waiting to be processed. He mumbled again about how things move slowly in a
    large company, people are on vacation, etc., etc. I very much get the
    impression from him that he feels he is not responsible for this matter. I
    repeated to him that it has been a long time since he has had the invoice
    (>3 months now). I asked him when we might expect this payment to be
    complete, but he said he had no idea. He acted as if such a request was
    incomprehensible to him, how could he possibly answer it? He had spoken to
    the people in the payment office, and they had no idea when it would be
    complete. He had ascertained that the payment had not yet been made, which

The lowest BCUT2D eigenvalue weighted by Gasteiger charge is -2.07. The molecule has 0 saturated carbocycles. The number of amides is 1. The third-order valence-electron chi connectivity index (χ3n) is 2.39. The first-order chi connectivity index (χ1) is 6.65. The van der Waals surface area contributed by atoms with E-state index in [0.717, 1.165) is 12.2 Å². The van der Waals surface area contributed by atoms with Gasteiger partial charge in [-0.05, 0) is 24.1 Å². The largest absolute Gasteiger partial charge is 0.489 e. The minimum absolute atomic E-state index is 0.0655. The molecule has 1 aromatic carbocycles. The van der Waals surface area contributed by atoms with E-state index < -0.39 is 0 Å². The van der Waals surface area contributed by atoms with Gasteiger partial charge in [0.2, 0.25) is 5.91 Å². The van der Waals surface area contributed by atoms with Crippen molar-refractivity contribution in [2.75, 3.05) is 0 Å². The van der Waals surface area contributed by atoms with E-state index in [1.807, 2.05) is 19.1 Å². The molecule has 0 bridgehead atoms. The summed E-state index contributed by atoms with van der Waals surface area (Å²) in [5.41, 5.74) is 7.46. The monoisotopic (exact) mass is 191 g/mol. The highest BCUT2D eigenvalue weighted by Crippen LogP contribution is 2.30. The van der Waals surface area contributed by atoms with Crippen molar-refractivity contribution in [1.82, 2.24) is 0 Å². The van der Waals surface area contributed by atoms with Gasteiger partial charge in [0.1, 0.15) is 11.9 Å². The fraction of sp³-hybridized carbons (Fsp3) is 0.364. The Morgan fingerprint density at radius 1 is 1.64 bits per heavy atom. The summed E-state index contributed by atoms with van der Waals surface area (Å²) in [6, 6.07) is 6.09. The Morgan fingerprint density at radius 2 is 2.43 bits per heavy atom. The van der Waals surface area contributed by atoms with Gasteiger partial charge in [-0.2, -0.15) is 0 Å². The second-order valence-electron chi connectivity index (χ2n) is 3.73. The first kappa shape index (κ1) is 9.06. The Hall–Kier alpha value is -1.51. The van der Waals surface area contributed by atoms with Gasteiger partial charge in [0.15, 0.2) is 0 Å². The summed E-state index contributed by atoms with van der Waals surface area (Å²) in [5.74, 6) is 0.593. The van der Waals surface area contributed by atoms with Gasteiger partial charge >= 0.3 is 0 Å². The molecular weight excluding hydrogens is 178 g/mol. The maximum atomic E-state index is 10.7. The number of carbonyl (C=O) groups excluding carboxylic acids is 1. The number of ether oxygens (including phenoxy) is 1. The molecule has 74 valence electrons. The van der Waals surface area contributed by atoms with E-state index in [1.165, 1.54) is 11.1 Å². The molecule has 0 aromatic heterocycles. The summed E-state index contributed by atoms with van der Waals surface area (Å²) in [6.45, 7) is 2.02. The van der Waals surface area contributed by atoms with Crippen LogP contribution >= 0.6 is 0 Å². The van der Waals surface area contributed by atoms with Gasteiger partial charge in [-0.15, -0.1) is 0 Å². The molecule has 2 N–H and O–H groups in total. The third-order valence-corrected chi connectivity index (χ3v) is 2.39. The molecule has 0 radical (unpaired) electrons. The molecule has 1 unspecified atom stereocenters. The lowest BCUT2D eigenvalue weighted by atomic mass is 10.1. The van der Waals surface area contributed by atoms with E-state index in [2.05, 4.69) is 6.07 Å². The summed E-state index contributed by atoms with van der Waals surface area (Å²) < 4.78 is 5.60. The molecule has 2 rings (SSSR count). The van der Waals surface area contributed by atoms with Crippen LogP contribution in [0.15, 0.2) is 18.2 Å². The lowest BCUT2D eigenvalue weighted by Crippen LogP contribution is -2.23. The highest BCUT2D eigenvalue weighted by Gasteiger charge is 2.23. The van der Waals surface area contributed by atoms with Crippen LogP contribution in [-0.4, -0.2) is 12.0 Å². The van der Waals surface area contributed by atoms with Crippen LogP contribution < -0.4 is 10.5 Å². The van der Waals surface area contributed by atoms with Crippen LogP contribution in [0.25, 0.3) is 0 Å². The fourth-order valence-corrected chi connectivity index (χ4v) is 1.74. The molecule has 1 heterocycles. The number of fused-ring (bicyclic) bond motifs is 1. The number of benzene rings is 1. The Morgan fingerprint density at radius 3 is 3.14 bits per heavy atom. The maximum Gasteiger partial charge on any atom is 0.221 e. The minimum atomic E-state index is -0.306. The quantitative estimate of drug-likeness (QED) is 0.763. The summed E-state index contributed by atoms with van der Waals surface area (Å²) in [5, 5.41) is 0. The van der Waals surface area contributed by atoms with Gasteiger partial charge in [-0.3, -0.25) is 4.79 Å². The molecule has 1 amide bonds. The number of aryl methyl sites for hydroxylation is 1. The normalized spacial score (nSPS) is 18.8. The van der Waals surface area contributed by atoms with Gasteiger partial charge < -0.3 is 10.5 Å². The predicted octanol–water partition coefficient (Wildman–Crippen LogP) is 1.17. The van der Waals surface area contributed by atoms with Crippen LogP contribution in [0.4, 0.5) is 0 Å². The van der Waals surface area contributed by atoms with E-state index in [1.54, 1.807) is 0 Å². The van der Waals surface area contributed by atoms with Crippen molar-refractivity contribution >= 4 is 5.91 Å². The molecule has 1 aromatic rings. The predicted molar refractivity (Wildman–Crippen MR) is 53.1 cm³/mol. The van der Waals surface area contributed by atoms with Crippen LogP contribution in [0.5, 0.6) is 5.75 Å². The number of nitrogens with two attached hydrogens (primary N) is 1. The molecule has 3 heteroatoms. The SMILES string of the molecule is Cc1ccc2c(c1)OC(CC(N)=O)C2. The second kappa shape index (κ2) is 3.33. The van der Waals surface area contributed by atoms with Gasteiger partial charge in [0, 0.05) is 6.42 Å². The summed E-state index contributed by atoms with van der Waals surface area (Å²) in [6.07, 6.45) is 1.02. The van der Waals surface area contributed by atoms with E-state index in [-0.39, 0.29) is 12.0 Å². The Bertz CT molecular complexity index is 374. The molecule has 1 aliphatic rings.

we already know.
    I told him that I will call him back in two weeks to see if the matter
    is resolved. If I still get these somewhat disconnected answers from him, I
    will let him know that my only obvious recourse will be to contact people up
    at higher levels in the company.
    I will then call those people at the next
    two levels up, and let them know that we haven't gotten satisfaction for the
    work you did for Greg. At some point, I will reach someone who will realize
    what an embarrassment this is to them, and it will be easier to pay up

    rather than to have me continue contacting them. This is the "mosquito"
    that I reserve for the worst payers."

    Hope it helps.
    Alles Normales blog - looking into profitable opportunities emerging on a border between ONLINE and OFFLINE worlds.
    First-hand experience from an entrepreneur from non-English speaking country.

  9. #9
    Join Date
    Sep 2006
    Quote Originally Posted by UK-Networks
    A non-paying customer is exactly the same as no customer just a lot cheaper
    lol, no doubt!